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Democrats must seize the immigration issue

By Edward Schumacher-Matos
Thursday, August 5, 2010;

Memo to the president and congressional Democrats: Why are you writing off the midterm elections?

Republicans across the country -- from Massachusetts to California, Virginia to Texas -- are using Arizona and illegal immigration as an electoral battle cry and have cowed you into playing weak defense.

All the talk is of how the Republicans are going to win big, and your only comeback seems to be: Yeah, but wait until 2012, when we clobber you with all these Hispanics. That sounds pretty speculative to me, and I'm Hispanic. It doesn't help if you are up for reelection either.

Sure, some of this is just bad timing. The 2010 elections come before health-care reform and perhaps a revived economy kick in. But as Robert Reich, a Democrat, wrote this week in the Wall Street Journal, the president's legislative successes have been large enough to fuel strong opposition but not big enough to strengthen his support.

And now you're doing it again on immigration. The administration's successful suit temporarily blocking most of the Arizona law is red meat for the opposition and wasn't popular with swing voters either. Meanwhile, Univision anchor Jorge Ramos, the most influential Latino in America, says the suit is insufficient and most Latinos agree. Fifty-five percent of Hispanics (and 59 percent of all Americans) in a recent CNN poll gave the president bad marks on his handling of illegal immigration. There goes your November base.

The Republicans are also baiting you deeper into a corner. Last week, Sen. Lindsey Graham -- one of the most pro-immigrant Republicans -- asked for hearings to end birthright citizenship of the children of unauthorized immigrants, and almost every Republican big name piled on. Few take the effort seriously, as it would probably require changing the 14th Amendment, but it's all politics.

You are dying the death of a thousand cuts. And all so unnecessarily.

It is time to find your inner Margaret Thatcher. As she taught Ronald Reagan, half the trick in politics is to take command by framing the issues. The policy, morality and politics of illegal immigration are all aligned in your favor, a rare opportunity if you break out of an outdated mind-set about enforcement and go on offense. Even Latinos will support you.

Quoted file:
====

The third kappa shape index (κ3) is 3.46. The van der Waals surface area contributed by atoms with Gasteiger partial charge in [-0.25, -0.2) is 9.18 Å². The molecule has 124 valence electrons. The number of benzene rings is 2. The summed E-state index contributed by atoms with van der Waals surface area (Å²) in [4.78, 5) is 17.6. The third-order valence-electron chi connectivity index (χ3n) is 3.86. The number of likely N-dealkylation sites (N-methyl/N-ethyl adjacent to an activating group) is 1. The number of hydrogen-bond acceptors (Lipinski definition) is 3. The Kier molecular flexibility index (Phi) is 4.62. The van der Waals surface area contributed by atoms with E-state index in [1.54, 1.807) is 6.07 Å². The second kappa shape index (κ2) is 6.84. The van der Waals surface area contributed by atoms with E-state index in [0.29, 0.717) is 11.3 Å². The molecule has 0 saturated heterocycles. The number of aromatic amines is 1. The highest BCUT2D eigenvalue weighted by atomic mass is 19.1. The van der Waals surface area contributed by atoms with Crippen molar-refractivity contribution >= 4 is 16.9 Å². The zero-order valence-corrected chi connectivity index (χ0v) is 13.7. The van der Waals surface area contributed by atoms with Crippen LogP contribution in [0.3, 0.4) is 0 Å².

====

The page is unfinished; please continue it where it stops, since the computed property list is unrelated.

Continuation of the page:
Americans overwhelmingly favor some sort of legalization of the estimated nearly 11 million unauthorized immigrants in the country. Latinos, meanwhile, overwhelmingly support enforcement to stop more from coming, but you have to deliver on legalization, too.

As policy, you have done a good job improving enforcement. Politically, however, you get little credit for it with swing voters because you are afraid to embrace and claim it, and so you can't get enough popular support to force Republicans to move on the second half of the package: legalization.

The administration announced in May that it would send 1,200 National Guard troops to the border and then dropped the subject. Democrats, you are walking the walk but not talking the talk, almost as if you were ashamed in front of the academics and advocates who hammer that enforcement doesn't work or who never seem to find an enforcement policy they like, for altruistic, ideological or just unrealistic reasons.

These experts are correct in diagnosing what went wrong when haphazard border policies since the 1960s broke back-and-forth migration patterns between the United States and Mexico. But that is now history. Border enforcement is a political imperative in a post-Sept. 11 world, and it is working, though a temporary worker program is still needed. Meanwhile, it is unclear whether circular migration can ever be reestablished, now that El Norte is home to so many Latinos and other immigrants.

Democrats, you need to make border enforcement yours. The only way to do so is to up the ante: more troops and more money. But you can't accomplish this in an inside-Washington trade-off for legalization, which is what you have been doing. This turns a negotiating strategy into an end. Then enforcement is no longer yours, and the Republicans are playing you again.

No, you need to claim that you are moving on both enforcement and legalization as one. Seize the issue. Frame it. And then see how well the Republicans play defense in November.

Edward Schumacher-Matos is syndicated by the Washington Post Writers Group. His e-mail address is edward.schumachermatos@yahoo.com.

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